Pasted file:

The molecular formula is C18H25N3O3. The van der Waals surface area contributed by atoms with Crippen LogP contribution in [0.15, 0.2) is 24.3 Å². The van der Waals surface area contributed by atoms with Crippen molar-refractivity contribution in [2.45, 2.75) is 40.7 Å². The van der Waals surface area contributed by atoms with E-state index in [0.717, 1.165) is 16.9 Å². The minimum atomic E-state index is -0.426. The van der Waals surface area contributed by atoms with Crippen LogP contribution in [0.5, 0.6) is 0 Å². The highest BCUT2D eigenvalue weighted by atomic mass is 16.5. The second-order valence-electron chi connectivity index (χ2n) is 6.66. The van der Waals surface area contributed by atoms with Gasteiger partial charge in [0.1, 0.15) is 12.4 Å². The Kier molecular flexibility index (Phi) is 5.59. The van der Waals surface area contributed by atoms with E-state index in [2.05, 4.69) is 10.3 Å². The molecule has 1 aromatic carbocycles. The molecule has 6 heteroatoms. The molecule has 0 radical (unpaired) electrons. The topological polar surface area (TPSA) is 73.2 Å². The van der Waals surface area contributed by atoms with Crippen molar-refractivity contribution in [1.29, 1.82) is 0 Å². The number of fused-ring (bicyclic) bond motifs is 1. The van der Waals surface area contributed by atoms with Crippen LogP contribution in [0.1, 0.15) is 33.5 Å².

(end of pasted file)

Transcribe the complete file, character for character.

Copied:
The molecular formula is C18H25N3O3. The van der Waals surface area contributed by atoms with Crippen LogP contribution in [0.15, 0.2) is 24.3 Å². The van der Waals surface area contributed by atoms with Crippen molar-refractivity contribution in [2.45, 2.75) is 40.7 Å². The van der Waals surface area contributed by atoms with E-state index in [0.717, 1.165) is 16.9 Å². The minimum atomic E-state index is -0.426. The van der Waals surface area contributed by atoms with Crippen LogP contribution in [0.5, 0.6) is 0 Å². The highest BCUT2D eigenvalue weighted by atomic mass is 16.5. The second-order valence-electron chi connectivity index (χ2n) is 6.66. The van der Waals surface area contributed by atoms with Gasteiger partial charge in [0.1, 0.15) is 12.4 Å². The Kier molecular flexibility index (Phi) is 5.59. The van der Waals surface area contributed by atoms with E-state index in [2.05, 4.69) is 10.3 Å². The molecule has 1 aromatic carbocycles. The molecule has 6 heteroatoms. The molecule has 0 radical (unpaired) electrons. The topological polar surface area (TPSA) is 73.2 Å². The van der Waals surface area contributed by atoms with Crippen molar-refractivity contribution in [1.29, 1.82) is 0 Å². The number of fused-ring (bicyclic) bond motifs is 1. The van der Waals surface area contributed by atoms with Crippen LogP contribution in [0.1, 0.15) is 33.5 Å².